Berlin: A 3D-printed artificial intelligence system - described by its creators as a "flying brain" – will soon join the crew aboard the International Space Station (ISS) to assist astronauts.
Airbus, an aeronautics company based in the Netherlands, is developing CIMON (Crew Interactive MObile CompanioN), an AI-based space assistant for Germany's DLR Space Administration.
The technology demonstrator, which weighs around five kilograms, will be tested on the ISS by German astronaut Alexander Gerst during the European Space Agency's Horizons mission between June and October this year.
"CIMON will be the first AI-based mission and flight assistance system," said Manfred Jaumann, Head of Microgravity Payloads from Airbus.
"We are the first company in Europe to carry a free flyer, a kind of flying brain, to the ISS and to develop artificial intelligence for the crew on board the space station," said Jaumann.
The entire structure of CIMON is made up of plastic and metal, created using 3D printing.
CIMON has a brain-like AI network and is designed to support astronauts in performing routine work, for example by displaying procedures or offering solutions to problems.
With its face, voice and artificial intelligence, CIMON becomes a genuine 'colleague' on board.
With CIMON, crew members can do more than just work through a schematic view of prescribed checklists and procedures; they can also engage with their assistant.
CIMON makes work easier for the astronauts when carrying out everyday routine tasks, helps to increase efficiency, facilitates mission success and improves security, as it can also serve as an early warning system for technical problems.
The Watson AI was trained using voice samples and photos of Gerst, and procedures and plans of the Columbus module of the ISS were loaded into the database.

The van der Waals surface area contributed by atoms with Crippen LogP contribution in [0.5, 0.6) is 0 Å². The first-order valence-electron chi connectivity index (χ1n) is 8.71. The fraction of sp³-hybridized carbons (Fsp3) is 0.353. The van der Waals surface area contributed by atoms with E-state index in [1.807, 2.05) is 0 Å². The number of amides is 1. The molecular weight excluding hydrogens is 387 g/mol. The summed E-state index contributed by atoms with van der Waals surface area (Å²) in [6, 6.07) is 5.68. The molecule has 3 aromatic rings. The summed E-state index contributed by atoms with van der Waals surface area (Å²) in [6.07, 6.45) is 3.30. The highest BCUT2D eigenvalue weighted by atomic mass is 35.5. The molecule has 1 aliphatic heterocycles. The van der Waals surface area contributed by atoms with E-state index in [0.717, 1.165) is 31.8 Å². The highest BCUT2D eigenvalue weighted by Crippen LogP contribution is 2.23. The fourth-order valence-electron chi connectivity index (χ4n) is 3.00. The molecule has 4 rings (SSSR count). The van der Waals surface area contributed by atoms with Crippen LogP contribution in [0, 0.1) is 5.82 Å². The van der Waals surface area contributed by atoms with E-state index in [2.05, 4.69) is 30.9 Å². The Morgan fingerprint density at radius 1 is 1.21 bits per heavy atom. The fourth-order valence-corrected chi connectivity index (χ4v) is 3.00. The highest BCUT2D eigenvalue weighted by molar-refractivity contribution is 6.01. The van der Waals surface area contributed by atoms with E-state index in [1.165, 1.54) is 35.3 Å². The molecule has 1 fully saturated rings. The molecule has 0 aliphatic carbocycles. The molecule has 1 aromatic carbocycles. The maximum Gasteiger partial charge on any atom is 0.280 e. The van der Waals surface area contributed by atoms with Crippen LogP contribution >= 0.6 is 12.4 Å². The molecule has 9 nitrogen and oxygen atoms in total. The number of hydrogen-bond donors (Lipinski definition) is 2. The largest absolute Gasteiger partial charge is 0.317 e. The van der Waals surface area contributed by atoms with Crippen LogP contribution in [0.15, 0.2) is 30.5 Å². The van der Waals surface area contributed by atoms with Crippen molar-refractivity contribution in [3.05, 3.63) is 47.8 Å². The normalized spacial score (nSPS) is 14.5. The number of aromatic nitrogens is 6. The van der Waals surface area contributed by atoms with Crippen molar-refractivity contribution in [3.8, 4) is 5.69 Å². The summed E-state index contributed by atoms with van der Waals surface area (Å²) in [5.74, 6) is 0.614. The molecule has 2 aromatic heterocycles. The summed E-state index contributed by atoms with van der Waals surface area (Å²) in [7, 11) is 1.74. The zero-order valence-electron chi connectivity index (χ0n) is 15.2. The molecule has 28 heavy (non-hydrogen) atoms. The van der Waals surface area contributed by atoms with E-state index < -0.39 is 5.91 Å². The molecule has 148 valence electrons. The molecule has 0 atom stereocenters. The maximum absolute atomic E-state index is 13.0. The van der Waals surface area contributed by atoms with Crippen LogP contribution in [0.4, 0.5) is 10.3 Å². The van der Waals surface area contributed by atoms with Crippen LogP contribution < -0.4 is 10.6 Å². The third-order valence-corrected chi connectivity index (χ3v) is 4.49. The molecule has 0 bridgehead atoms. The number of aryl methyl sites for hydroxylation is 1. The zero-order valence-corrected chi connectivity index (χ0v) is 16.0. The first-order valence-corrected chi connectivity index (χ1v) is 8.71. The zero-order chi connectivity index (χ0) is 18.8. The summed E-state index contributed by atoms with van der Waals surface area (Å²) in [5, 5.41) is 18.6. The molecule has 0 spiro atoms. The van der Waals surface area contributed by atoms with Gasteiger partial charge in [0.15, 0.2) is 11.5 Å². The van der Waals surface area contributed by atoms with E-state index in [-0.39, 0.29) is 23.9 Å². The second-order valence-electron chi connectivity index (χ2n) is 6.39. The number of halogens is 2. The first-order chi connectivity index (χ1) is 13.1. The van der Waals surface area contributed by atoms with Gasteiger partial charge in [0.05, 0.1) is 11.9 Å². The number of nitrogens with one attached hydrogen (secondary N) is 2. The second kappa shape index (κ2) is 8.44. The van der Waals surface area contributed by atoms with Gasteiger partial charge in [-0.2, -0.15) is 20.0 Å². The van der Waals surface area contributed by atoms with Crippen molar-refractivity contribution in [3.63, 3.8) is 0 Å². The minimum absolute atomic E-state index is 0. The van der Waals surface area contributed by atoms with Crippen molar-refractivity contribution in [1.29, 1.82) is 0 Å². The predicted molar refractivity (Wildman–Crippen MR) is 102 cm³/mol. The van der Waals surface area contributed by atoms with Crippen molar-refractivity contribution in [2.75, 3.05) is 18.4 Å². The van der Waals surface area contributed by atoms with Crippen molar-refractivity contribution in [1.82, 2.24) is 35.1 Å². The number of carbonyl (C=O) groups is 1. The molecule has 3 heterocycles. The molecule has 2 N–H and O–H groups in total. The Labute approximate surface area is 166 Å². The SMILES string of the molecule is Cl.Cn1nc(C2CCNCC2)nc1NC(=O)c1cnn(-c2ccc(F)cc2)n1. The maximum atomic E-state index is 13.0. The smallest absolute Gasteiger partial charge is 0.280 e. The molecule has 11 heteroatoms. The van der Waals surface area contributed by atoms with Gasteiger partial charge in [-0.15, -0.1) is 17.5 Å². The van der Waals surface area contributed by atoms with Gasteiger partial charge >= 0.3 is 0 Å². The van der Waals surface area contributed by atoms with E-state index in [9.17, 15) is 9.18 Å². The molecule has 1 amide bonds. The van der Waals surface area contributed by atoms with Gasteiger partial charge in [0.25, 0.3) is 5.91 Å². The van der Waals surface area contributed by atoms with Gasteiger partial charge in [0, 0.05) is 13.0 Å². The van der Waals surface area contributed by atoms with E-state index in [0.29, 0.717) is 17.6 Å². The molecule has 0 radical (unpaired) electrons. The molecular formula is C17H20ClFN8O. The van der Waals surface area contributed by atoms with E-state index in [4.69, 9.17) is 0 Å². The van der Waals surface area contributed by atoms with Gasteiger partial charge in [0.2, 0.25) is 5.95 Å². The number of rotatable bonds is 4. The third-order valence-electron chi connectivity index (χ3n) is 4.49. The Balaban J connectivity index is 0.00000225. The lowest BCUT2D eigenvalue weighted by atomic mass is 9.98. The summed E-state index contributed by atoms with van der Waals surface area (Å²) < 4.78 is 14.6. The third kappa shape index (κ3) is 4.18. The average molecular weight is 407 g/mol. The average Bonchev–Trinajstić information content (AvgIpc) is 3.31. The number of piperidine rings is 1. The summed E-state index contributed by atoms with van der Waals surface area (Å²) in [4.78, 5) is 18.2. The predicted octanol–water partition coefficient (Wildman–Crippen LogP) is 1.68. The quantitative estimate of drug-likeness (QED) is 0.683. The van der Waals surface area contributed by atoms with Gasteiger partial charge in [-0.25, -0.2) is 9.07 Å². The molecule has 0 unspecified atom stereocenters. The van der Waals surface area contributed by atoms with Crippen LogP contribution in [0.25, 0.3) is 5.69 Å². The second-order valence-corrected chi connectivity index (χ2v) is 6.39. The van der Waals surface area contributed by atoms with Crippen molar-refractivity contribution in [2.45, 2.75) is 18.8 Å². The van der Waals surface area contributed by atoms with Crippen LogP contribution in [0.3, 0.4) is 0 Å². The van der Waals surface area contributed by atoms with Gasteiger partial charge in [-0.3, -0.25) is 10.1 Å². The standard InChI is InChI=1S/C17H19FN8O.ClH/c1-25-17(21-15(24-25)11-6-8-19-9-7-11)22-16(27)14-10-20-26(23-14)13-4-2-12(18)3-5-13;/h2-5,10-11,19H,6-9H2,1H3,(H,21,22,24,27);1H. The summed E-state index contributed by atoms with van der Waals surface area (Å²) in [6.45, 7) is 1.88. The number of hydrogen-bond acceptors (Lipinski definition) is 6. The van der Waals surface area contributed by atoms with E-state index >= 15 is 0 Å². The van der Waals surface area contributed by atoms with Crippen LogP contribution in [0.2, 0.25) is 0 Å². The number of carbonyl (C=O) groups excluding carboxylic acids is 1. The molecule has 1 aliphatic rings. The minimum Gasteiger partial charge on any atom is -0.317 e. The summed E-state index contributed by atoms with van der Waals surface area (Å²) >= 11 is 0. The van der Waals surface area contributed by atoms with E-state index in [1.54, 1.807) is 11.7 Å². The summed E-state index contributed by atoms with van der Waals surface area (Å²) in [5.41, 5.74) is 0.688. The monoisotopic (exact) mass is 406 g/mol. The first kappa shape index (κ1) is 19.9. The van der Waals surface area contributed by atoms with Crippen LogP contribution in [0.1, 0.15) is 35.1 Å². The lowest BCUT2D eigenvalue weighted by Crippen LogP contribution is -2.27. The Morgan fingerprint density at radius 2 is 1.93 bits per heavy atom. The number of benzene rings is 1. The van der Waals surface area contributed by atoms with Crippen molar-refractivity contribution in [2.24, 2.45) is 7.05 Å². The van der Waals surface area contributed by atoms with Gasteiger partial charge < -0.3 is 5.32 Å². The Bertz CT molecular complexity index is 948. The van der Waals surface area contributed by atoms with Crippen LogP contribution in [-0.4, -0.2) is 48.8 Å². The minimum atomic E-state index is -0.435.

Gerst also helped select CIMON's screen face and computer voice so that he could 'make friends' with his electronic colleague.
Once the functional testing of the system has been completed, Gerst and CIMON will experiment with crystals, work together to solve the Rubik's cube and perform a complex medical experiment using CIMON as an 'intelligent' flying camera in space.
In its first Space mission, CIMON will only be equipped with a selected range of capabilities.
In the medium term, aerospace researchers also plan to use the CIMON project to examine group effects that can develop over a long period of time in small teams and that may arise during long-term missions to the Moon or Mars.
Social interaction between people and machines, between astronauts and assistance systems equipped with emotional intelligence, could play an important role in the success of long-term missions.
Airbus' developers are convinced that, here on Earth, developments of the assistance system could also find future use in hospitals and social care.
CIMON will get its first 'taste of space' as early as March 2018: the 31st DLR parabolic flight campaign will focus in particular on testing and optimizing GNC algorithms (Guidance, Navigation and Control) under zero gravity conditions.